Inspections, Compliance, Enforcement, and Criminal Investigations
Newman, John H., DVM 29-Sep-04
Department of Health and Human Services
Public Health Service
September 29, 2004
Return Receipt Requested
John H. Newman, DVM
101 CR 438
Dublin, Texas 76446
Dear Dr. Newman:
An investigator from the US Food and Drug Administration (FDA) conducted an inspection at your veterinary practice on April 9, May 13, and June 4, 2004. The investigation confirmed that you prescribed on two occasions Flunixin Meglumine injection 50 mg/mL in an extralabel manner for dairy cattle owned by [redacted]
Our investigation revealed that on May 12, 2003 and December 2, 2003, you signed a prescription form which allowed the dispensing of, among other drugs, flunixin meglumine 50 mg/mL 250 ml bottles to [redacted] for his use at [redacted] The prescription dated May 12, 2003, does not indicate a quantity and the December 2, 2003 prescription indicates “PRN,” or as needed. Both prescriptions were renewable for 180 days. The prescriptions ordered the dispensing of Flunixin Meglumine for use as an anti-endotoxin, anti-inflammatory administered either intramuscularly (IM) or intravenously (IV), 1 mL per 100 pounds of body weight twice a day for not more than 3 days. The prescription further ordered a milk withhold of 96 hours and a meat withdrawal of 4 days.
On September 17, 2003, [redacted] dba [redacted] offered a cow, back tag number [redacted] for slaughter as human food at [redacted] USDA analysis (Laboratory Report #436141) of tissue samples collected from that animal identified the presence of flunixin at 0.777 ppm in the liver.
In addition, on February 20, 2004, [redacted] offered a cow, back tag number [redacted] for slaughter as human food at [redacted] USDA analysis (Laboratory Report # 440588) of tissue samples collected from that animal identified the presence of flunixin at 0.2870 ppm in the liver.
Flunixin meglumine is not approved for intramuscular administration in non-lactating dairy cows. Extralabel use of approved animal drugs is permitted under section 512(a)(r))(A) of the Act if the drug is used (i) by or on the order of a licensed veterinarian within the context of a valid veterinarian-client-patient relationship; and (ii) in compliance with regulations at 21 CFR Part 530.
Our investigation revealed the following deviations from 21 CFR Part 530:
- Prior to prescribing flunixin for an extralabel use in food animals, you did not make a careful diagnosis and evaluation of the conditions for which the drug was to be used in violation of 21 CFR 530.20(a)(2)(i).
- Prior to prescribing flunixin for an extralabel use in food animals, you did not establish a substantially extended withdrawal period supported by appropriate scientific information in violation of 21 CFR 530.20(a)(2)(ii),
- Prior to prescribing flunixin for an extralabel use in food animals, you did not institute procedures to assure that the identity of the treated animals was carefully maintained in violation of 21 CFR 530.20(a)(2)(iii).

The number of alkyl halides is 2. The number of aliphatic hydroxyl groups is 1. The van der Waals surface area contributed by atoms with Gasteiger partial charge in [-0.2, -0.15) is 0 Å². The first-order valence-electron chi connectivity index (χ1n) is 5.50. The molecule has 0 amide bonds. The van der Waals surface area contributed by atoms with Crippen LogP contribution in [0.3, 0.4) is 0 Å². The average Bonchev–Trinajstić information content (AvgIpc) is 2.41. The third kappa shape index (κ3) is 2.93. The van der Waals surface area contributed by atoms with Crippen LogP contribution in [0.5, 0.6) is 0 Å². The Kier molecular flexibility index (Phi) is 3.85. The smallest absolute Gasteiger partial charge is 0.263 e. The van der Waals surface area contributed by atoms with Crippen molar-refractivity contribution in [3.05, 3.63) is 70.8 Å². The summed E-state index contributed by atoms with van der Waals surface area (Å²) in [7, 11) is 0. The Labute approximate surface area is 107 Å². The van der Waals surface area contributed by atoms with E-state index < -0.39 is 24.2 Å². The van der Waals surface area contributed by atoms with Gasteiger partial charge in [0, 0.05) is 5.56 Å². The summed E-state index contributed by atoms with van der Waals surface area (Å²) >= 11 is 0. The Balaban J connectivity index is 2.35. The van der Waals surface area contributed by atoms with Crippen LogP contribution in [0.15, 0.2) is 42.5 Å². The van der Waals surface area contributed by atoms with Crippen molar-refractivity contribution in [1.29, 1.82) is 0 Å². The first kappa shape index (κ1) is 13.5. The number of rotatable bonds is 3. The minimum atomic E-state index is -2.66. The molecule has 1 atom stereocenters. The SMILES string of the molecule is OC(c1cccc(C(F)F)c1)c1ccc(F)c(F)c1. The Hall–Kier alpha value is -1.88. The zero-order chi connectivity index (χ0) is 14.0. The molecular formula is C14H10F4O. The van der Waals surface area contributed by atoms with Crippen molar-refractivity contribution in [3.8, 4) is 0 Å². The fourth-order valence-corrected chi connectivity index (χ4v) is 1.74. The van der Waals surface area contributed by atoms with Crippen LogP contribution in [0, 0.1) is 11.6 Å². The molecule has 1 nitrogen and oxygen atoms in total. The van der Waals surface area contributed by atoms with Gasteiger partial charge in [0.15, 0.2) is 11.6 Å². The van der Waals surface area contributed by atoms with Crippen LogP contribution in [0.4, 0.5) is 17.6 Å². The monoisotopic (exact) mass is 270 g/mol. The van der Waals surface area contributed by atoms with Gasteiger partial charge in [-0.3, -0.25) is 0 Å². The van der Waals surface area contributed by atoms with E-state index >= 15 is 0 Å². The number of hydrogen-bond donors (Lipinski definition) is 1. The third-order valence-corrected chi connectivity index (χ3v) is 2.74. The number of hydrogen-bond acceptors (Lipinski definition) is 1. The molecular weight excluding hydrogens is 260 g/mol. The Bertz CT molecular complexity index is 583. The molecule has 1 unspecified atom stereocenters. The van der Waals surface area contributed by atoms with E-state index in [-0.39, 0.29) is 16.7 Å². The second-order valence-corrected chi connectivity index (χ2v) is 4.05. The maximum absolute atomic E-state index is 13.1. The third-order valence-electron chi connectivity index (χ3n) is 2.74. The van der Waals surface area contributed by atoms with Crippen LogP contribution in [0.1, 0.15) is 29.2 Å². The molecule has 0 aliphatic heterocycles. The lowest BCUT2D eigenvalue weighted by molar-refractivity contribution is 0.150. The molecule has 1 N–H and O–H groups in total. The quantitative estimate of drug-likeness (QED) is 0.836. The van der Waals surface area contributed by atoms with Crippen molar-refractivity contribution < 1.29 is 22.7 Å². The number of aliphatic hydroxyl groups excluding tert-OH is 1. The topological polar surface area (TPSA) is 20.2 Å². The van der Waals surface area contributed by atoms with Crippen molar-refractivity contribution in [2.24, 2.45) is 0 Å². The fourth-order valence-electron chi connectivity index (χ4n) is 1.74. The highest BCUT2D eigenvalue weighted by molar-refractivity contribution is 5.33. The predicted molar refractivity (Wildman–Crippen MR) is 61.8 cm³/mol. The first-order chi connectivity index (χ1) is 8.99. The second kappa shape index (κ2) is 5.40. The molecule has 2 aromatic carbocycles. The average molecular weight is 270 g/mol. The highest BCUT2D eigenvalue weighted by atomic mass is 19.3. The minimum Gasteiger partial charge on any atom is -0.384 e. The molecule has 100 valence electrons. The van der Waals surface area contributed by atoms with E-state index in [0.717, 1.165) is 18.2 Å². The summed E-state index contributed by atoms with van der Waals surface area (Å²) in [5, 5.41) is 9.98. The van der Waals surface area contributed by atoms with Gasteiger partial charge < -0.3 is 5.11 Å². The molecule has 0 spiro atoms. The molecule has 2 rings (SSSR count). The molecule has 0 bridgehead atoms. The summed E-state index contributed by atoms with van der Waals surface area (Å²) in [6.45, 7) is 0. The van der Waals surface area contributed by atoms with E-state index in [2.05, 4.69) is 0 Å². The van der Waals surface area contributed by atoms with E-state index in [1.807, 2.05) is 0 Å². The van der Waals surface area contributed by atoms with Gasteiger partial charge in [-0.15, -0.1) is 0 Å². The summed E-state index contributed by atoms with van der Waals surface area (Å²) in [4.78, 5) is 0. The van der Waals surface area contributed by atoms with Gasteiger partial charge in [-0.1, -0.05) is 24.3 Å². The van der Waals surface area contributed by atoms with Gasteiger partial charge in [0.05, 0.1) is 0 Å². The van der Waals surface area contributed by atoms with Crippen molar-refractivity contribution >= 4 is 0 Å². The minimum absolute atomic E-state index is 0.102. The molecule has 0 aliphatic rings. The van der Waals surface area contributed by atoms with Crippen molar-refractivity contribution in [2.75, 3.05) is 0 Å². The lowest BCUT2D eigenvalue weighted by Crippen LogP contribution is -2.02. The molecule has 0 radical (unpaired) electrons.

- Prior to prescribing flunixin for an extralabel use in food animals, you did not take appropriate measures to assure that assigned timeframes for withdrawal were met and no illegal drug residues occurred in any food-producing animal subjected to extralabel treatment in violation of 21 CFR 530.20(a)(2)(iv).
Because you did not prescribe flunixin in conformance with 21 CFR Part 530, you caused the drug to be unsafe under section 512(a) of the Act and therefore adulterated under section 501(a)(5) of the Act.
In addition to the above, it was noted that your use of the blanket prescription form provided by [redacted] allowed [redacted] dba [redacted] unlimited access to prescriptions drugs for indiscriminate extralabel use. Some of the drugs made available for extralabel use include an antimicrobial (fluoroquinolone) prohibited from extralabel use in food-producing animals (see 21 CFR 530.41(a)(10)) and a hormone drug ((ECP, estradiol cypionate) unapproved for use in animals.
Again, extralabel use of approved drugs is only permitted when the requirements of 21 CFR 530 are met. For example, you must prescribe the drugs within the context of a valid veterinarian-client-patient relationship (VCPR). A copy of 21 CFR 530, which includes the definition of a valid VCPR, is enclosed.
The above is not intended to be an all-inclusive list of violations. You should take prompt action to correct these violations and to establish procedures whereby such violations do not recur. Failure to do so may result in regulatory action without further notice. This may include injunction. You should notify this office, in writing, within fifteen (15) working days, of the steps you have taken to prevent a recurrence of similar violations. Your response should be directed to Sherrie L. Krolczyk, Recall and Emergency Coordinator, at the above letterhead address.
Michael A. Chappell
Dallas District Director